Workforce: a modest build-up culminated in an explosive Derby showingPICTURE: Getty
Workforce's glory romp demands top billing
Alastair Down salutes an exceptional colt whose brilliance made the story of the Derby his own
A FIFTH Derby in 30 years for Sir Michael and the second Classic in 24 hours for Ryan Moore, but both were upstaged by the medium of their magnificent triumph in the shape of Workforce, who slammed his field by seven merciless lengths and looked awesome in the process.
Here was a colt who had had just two runs and one of those - in the Dante - had been a washout. But Stoute doesn't send boys out to do men's work and, as pacemaker At First Sight built up a point-topointer's lead rounding Tattenham Corner, Workforce proved his matchless Freemason Lodge education had not been in vain.
With Seamie Heffernan ten lengths clear, it was Moore who was the first to go in hot pursuit, and Workforce unleashed was a sight to behold. One minute he was disputing fourth, the next he took off and was running down the Irish trailblazer with a breathtaking inexorability.
Workforce " slammed his field by seven merciless lengths"PICTURE: Edward Whitaker (racingpost.com/photos)
What was so amazing is that he is a big colt, but by God he is loaded with some foot, and while he handled the menu of the weird that is Epsom, you have to think that other courses where the great issues of the Turf are settled will play to his strengths even more.
In landing the Derby, Workforce put through the shredder the statistic upheld by 95 colts in the past that the Dante defeated cannot cut the mustard at Epsom.
But we had a far more important first in that we saw the first signs that Ryan Moore isjust like the rest of us and a mere mortal on the emotional front. He did not weep pints or go all soppy on us, but I am delighted to say that not one bit of this life-defining moment appeared to be lost on him, which is as it should be and means that itwill register deep, lasting and satisfying.
It is emotion that chisels the soul: satisfaction at a job well done, as was the case after his Oaks a day earlier, barely scratches the surface.
And it should be pointedout that while Moore is a man of few words he talks real sense when he does string a few sentences together.
After the Dante he slipped from the saddle and told Stoute and Khalid Abdullah's racing managerTeddy Grimthorpe: "Don't be disappointed because I wasn't."
Immediately after the Derby he was worried "that I was a little bit hard on him", and was still worrying that Workforce had endured a tough old race when,in an unprecedented and much-appreciated gesture, he came into the press centre over two hours after the race to undergo a major interview. The boy's going soft on us.
And what of the extraordinary Stoute? Well, in pure stats he has now sent out just one fewer Derby winners than the greatest trainer of all time, Vincent O'Brien, and it should be only a matter of time before he ranks equal to Vincent in terms of Epsom, though there is the small matter of a few Gold Cups and Nationals that keep the quiet genius of Tipperary in a solitary supremacy never to be threatened.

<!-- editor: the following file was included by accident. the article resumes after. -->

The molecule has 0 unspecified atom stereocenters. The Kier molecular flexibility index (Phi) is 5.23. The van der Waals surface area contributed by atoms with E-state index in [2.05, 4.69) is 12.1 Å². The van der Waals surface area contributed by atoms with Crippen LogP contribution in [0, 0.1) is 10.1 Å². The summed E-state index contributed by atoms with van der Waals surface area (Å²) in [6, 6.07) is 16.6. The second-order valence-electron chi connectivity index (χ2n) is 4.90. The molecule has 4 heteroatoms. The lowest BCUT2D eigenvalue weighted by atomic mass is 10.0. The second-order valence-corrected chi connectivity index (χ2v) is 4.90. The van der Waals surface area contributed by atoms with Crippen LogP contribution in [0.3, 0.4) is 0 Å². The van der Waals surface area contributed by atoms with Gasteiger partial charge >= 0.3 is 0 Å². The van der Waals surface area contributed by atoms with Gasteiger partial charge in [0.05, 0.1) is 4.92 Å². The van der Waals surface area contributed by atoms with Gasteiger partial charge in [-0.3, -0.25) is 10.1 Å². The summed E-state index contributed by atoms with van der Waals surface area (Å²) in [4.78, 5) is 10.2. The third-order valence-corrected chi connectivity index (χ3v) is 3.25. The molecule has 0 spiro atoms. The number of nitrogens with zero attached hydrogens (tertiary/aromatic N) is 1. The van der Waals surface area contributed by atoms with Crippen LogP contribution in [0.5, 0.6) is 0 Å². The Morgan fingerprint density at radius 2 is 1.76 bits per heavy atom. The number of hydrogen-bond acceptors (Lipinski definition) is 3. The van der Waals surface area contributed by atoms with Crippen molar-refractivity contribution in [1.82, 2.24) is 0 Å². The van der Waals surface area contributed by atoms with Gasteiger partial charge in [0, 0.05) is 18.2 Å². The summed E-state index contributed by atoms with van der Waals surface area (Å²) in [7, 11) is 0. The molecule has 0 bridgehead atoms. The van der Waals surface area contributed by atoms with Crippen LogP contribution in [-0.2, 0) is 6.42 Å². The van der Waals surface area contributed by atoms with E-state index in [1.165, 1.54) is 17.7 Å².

Stoute pointed out after the race what a tight schedule it is to try to get to the Derby once you have had a setback or a horse has not come to himself in the spring. Here, he has undoubtedly been helped by the fact that Workforce has a terrific temperament - he is clearly a solid citizen and as sound in brain as he is strong in frame.
That must have meant Stoute could push a bit harder and catch up successfully, with the last piece of the jigsaw falling into place with that racecourse gallop at Lingfield and that extra vital experience of a long, left-handed swoop into the straight.
What is interesting about this colt is that he has had a very high reputation for some time and not merely lived up to it but exceeded it by miles. A wide margin is one thing, to win by seven lengths in a course record quite another. To manage that off just one and half races and ashoehorned preparation suggests we may have something exceptional on our hands.
He may have had a hardish race but he has the physique to take it. It was notable that Teddy Grimthorpe reported all of them - including Prince Khalid - had thought the world of Workforce from the earliest days, and said: "He was a big horse and they can go backwards and go weak on you at two, but he was not like that and never lost condition."
To me, that suggests Workforce has always been the sort who can rise above the slings and arrows that a racing career in the top class will hurl at him. And he is in wonderful hands - those of Britain's pre-eminent trainer of his generation and a jockey in the very prime of his life.
After last year's sensation that was Sea The Stars we had every right to assume the cupboard of greatness would be bare this year, the field of superlatives allowed to lie fallow.
After this hugely memorable Derby-winning performance there is every chance we were wrong.
Published June 6, 2010